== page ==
I have several contractors who throw work my way, but their clients have expensive tastes without the money to go along with it so work can at times be scarce. The residential side hasnít been so great lately either, lots of tire kicking and price quotes but not enough steady work except for small stuff thatís not really a full time venture.



From contributor U:
I think some of the problem may be in the fact that we sell "jobs", whereas the electricians and plumbers are more commonly seen as hourly workers. I am talking about a general perception by many consumers and builders. We both know the reality is that there is a crossover of the way people charge. I am sure many plumbers and electricians bid work by a package bid, just like we do and vice versa. I often get the feeling that when we bid a project to a customer or contractor, especially when we offer warranties of a year or more, that it is believed by many that any and all work in the future up to the warranty ending, is pretty much covered by the original bid. That is not realistic in most cases.


From contributor K:
I came to the conclusion years ago that we were either going to get paid what we needed to run the business and make a living or get out altogether (didn't want to do that). This was when we were trying to "buy" business and "lowest price" was in our tag-line. When we looked at it and dissected the pricing, it was a real shock. Now we knew why we were always busy but had no money and were stuck in cycles of robbing Peter to pay Paul. We raised our prices double-digits, and then a year or so later did it again. No appreciable change in close ratio either time.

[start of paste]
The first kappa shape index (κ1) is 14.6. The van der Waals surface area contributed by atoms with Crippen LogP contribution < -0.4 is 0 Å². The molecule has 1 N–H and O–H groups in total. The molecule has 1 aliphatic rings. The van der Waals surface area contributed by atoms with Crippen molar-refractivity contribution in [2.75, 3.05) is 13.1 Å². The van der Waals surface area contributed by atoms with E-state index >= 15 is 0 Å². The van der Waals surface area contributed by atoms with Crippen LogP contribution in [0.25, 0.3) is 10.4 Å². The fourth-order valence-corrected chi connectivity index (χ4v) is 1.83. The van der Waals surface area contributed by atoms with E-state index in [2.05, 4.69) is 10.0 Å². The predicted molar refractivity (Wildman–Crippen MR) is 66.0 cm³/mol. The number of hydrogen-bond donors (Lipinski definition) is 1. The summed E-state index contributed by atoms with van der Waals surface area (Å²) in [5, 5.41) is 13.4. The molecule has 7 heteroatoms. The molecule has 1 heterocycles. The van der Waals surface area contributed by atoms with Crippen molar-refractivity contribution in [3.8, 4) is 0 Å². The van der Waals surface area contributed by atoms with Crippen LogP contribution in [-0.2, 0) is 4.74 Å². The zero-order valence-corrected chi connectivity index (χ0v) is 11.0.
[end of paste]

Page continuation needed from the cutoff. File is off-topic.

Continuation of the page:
Then we added a company profit. Up until that point, we thought that's what we were paid out of, and why we always took a beating in the wallet. I look back now on how much money we left on the table and all the stress that went along with it, which is why I am always encouraging people to charge more, because their pricing is more ad-hoc than anything else. On your next ten bids charge 5-10% more - you'll be surprised at how much you still close. Then take that money and put it into a separate account and build a reserve fund.

Change orders - if it happens before a project begins, 50% down, 50% on completion, whether the whole project is done or not, as it is considered a separate transaction. If the project is already underway, 100% is required. Contractors buying cabinetry for homeowner - 50% down/ 50% on delivery. If we install, it is a separate agreement, and the install portion of the project does not begin until cabinets are paid for.

For homeowners who are buying cabinets only - 75% down/ 25% on delivery. If you ordered cabinets from a Big Box company, you pay 100% upfront for stock/semi-custom. We do this because we don't want to get involved in mechanics liens, collections, courts, etc. For residential, if the job is complete, there should be no reason as to why you get paid, and the final payment should be no more than 5-10% of the total. That's what works for us.